New York's Metropolitan Opera says it has suspended longtime conductor James Levine amid accusations of sexual misconduct going back almost 50 years. Levine, 74, was suspended Sunday after two more men came forward with accusations following a report that he abused a teenager in the 1980s, the New York Daily News reports. "Based on these new reports, the Met has made the decision to act now, while we await the results of the investigation," says Peter Gelb, the Met's general manager. "This is [a] tragedy for anyone whose life has been affected." The two new accusers both say Levine masturbated them in 1968, when he was 25 and they were 17-year-old music students in Michigan. The opera has hired former US Attorney Robert Cleary to investigate the accusations.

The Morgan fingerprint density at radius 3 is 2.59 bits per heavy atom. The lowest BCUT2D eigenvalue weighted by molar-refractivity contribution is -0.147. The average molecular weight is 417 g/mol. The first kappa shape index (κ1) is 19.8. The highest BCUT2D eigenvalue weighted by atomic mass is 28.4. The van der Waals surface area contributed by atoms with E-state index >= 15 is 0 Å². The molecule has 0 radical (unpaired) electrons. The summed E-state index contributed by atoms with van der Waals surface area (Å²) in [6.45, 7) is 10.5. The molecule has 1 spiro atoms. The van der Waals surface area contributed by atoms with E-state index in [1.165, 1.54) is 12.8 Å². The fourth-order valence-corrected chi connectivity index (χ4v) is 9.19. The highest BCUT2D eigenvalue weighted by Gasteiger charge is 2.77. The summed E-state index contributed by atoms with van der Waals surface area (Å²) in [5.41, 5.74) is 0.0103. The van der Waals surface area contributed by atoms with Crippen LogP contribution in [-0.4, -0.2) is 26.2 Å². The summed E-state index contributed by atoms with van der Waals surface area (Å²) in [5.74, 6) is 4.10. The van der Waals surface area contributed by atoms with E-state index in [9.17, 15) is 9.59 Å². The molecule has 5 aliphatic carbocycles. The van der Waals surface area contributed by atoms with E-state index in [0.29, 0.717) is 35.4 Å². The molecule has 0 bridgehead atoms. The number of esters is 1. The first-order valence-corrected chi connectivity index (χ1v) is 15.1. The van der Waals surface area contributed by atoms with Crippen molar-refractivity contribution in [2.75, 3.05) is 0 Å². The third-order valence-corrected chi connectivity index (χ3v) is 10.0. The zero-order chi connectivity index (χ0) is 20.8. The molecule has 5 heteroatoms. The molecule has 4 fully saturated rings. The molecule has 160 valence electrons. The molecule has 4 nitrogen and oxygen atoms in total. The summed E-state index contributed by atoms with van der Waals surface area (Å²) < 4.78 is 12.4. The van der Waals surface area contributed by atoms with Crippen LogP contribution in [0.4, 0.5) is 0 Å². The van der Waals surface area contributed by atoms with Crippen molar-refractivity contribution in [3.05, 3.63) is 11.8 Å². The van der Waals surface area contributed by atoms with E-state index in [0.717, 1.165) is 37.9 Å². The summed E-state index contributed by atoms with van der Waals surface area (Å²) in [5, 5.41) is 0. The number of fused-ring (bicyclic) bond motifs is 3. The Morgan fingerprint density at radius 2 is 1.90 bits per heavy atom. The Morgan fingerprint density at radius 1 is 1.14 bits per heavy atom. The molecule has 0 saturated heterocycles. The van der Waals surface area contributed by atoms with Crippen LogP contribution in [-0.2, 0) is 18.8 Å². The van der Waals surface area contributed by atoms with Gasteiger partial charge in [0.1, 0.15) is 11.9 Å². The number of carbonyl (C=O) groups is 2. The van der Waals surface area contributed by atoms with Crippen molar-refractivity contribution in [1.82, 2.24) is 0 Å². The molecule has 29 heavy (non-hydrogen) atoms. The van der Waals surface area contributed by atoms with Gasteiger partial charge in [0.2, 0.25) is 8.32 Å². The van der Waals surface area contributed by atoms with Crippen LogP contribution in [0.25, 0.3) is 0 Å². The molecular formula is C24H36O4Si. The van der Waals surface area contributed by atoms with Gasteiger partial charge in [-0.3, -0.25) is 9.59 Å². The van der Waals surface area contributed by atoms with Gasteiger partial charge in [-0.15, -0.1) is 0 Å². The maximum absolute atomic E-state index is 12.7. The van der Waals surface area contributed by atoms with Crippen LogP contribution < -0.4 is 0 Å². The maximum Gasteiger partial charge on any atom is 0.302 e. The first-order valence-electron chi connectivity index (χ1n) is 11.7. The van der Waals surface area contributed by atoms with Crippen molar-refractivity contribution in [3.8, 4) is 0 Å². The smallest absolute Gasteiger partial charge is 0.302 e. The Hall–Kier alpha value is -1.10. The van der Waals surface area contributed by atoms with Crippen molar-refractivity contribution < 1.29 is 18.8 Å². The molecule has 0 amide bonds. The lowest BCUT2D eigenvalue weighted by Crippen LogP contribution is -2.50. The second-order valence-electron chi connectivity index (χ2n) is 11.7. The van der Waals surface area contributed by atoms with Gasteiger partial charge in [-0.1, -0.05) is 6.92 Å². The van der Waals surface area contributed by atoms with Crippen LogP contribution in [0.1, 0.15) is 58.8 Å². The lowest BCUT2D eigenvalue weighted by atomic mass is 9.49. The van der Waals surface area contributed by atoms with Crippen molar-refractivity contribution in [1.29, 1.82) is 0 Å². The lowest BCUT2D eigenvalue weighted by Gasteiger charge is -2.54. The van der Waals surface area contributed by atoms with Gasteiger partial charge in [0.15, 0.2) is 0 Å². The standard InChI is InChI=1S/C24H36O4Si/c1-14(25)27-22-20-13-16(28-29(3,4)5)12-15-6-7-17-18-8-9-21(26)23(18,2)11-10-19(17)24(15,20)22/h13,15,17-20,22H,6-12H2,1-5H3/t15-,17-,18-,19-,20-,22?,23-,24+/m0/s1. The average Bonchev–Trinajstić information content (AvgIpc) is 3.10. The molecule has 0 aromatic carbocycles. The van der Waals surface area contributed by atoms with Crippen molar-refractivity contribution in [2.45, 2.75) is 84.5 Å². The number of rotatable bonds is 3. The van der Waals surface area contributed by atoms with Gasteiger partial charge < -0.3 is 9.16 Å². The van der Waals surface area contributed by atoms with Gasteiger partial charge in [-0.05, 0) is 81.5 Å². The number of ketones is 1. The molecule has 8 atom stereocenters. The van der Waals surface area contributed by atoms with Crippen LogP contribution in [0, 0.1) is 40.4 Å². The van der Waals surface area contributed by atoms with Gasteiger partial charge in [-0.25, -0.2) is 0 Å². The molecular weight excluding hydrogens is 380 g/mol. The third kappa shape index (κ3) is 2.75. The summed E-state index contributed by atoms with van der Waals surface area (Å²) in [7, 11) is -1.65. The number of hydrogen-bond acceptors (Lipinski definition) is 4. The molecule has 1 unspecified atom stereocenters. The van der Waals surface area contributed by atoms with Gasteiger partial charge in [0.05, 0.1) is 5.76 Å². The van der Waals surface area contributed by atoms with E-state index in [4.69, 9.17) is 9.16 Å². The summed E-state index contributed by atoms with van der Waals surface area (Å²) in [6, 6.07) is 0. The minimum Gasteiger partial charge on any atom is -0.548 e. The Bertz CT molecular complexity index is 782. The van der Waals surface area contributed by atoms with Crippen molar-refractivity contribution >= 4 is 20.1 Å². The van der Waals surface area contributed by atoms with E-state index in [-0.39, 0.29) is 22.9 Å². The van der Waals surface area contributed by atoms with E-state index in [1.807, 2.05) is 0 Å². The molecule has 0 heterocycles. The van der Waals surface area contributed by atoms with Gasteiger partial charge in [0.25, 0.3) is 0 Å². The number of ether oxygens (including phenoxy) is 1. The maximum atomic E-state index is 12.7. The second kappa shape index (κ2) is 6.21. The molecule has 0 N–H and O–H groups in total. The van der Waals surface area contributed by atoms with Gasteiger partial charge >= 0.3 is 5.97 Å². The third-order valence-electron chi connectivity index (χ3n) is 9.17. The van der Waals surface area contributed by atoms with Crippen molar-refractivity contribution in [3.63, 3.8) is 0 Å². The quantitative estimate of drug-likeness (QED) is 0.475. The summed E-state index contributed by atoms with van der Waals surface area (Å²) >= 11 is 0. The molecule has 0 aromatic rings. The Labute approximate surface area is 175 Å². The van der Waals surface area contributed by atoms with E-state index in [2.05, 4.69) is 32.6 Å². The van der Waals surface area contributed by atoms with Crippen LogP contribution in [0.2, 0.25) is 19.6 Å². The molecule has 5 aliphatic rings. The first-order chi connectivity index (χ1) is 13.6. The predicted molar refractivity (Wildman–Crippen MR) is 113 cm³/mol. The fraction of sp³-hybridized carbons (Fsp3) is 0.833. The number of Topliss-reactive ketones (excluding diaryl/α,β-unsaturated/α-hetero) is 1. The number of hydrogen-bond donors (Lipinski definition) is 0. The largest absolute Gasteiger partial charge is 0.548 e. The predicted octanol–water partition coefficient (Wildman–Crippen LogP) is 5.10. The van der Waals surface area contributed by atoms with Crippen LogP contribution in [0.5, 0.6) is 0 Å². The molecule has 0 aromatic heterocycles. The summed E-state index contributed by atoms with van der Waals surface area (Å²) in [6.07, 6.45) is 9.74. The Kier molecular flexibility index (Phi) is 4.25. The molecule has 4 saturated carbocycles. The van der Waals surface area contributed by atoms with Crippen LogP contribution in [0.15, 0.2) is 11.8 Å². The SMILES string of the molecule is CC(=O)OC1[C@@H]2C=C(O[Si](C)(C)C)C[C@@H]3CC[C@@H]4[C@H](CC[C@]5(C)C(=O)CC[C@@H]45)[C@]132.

Levine, the Met's music director from 1976 to 2016, "will not be involved in any Met activities, including conducting scheduled performances at the Met this season," the Met said in a statement, per the AP. Classical-music insiders say Levine's behavior has long been an "open secret." The accusers say Levine groomed them by encouraging their musical talents. Among them is Ashok Pai, now 48, who has filed a police report in Illinois over abuse that he says began when he was 16 and continued for years. "I was vulnerable," Pai tells the New York Times. "I was under this man's sway, I saw him as a safe, protective person, he took advantage of me, he abused me, and it has really messed me up." (Read more Metropolitan Opera stories.)